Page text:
For the non-golfers out there, “ham-and-egging” is a term used to describe when golf players complement each other well. As in, “That Cher and Sonny – they really ham-and-egg”, or “Brian and Luis, they so ham-and-egged that they took all of Julian’s and Kevin’s money this weekend.” You get my drift. This is my story on how well golf and business ham-and-egg.
The question is not whether golf will help you in your career or not. The real question is just how early it will. Initially, you might have thought that it would help you out 5 to 10 years from now, right? Wrong. Golf could have helped your career out BIG TIME ALREADY. First and only necessary piece of evidence: me.
I’ve been playing golf (better known as “G” in golf circles) since I was 8.
Back in college, I played for Harvard. The Harvard name, I must say, did wonders (Those were the days. If only it worked half as well for my summer job search!). During my sophomore year at school, our Spring Break trip involved a weeklong trip to Northern California. In the span of a week, we played Cypress Point, Pebble Beach, San Francisco Golf Club, Olympic Club, Spyglass Hill and Pasatiempo Club. Let’s just say it does not happen very often that you get to play at six of the best 100 courses in the country in a week. Pure heaven, I say.
My first post-college job was working at JP Morgan, in New York. Investment banking equals bad news for your golf game. It was by far the saddest period of my golfing life: I played twice in two years. Even at JP Morgan, though, playing golf worked wonders. A Managing Director heard about my skills and had me crush some overconfident bankers at a corporate outing at Baltusrol’s Lower Course, the 22nd best course in the United States according to Golf Magazine, and home to the 1993 US Open. Not too shabby for my first outing in a year.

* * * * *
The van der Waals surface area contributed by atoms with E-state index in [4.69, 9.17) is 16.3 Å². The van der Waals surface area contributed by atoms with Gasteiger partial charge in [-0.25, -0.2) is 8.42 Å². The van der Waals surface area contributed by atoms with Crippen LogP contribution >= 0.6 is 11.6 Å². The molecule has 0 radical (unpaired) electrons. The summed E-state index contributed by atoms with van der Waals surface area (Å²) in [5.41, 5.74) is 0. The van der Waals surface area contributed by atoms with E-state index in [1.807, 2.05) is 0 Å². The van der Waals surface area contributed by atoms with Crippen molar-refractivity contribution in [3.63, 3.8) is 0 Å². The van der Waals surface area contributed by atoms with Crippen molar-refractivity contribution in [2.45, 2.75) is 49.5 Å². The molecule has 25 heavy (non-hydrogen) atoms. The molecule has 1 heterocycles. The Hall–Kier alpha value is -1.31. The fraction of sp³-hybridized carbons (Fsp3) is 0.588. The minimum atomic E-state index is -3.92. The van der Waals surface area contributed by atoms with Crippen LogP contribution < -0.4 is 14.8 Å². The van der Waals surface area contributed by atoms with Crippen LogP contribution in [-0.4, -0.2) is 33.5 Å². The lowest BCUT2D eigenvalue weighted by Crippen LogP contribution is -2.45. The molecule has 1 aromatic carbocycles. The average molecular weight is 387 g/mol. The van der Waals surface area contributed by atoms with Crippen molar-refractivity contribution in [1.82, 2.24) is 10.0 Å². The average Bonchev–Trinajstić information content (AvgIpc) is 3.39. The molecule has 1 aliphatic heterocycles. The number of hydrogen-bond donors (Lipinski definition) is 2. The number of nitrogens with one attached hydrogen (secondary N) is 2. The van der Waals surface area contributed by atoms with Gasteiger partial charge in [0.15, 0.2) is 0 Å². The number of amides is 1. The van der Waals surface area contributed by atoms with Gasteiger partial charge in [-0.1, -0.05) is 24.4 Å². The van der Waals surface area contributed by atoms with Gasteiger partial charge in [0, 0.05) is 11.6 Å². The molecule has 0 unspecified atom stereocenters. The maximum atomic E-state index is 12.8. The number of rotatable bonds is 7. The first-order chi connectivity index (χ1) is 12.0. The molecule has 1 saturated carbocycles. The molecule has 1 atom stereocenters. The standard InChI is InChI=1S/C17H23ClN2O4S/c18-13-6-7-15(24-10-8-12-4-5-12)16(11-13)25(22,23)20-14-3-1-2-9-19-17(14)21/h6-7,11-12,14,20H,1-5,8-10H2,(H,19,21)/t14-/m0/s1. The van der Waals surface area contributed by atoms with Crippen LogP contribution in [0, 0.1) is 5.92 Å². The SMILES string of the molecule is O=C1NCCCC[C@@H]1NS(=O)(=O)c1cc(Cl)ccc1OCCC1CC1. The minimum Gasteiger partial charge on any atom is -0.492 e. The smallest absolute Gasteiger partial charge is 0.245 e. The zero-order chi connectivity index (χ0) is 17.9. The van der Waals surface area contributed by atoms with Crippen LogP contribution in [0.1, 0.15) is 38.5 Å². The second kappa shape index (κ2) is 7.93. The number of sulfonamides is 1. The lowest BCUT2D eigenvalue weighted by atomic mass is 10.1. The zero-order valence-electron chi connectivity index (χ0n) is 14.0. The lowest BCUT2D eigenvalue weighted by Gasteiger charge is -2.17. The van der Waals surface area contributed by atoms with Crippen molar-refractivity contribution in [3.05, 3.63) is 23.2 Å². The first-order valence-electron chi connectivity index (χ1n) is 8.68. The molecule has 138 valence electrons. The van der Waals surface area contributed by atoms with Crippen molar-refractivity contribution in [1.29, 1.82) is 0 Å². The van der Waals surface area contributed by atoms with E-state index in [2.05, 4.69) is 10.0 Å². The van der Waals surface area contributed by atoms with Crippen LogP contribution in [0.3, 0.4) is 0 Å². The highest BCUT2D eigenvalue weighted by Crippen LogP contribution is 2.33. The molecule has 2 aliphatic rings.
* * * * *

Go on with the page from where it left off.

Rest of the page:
Then came working at Chipshot.com, an online golf company in Silicon Valley. (Yeah, tell me about it, Section D has had loads of fun with my “chip shots” in class.) Wondering how I got the job? Some of my best friends from the Harvard golf team founded the company. How sweet is that? Was this heaven on Earth – I dare say YES! The perks? How about walking side-by-side with Nick Price at Pebble Beach the day before the 2000 US Open started? Enough said.It’s impossible to count just how many times I’ve said the word “golf” in interviews. Yeah, I know, it’s only a sport. But when you meet a golf nut, this four-letter word can make the difference between a ding and an offer. Takeaway: get your butt out there and start practicing that golf game. It will pay off.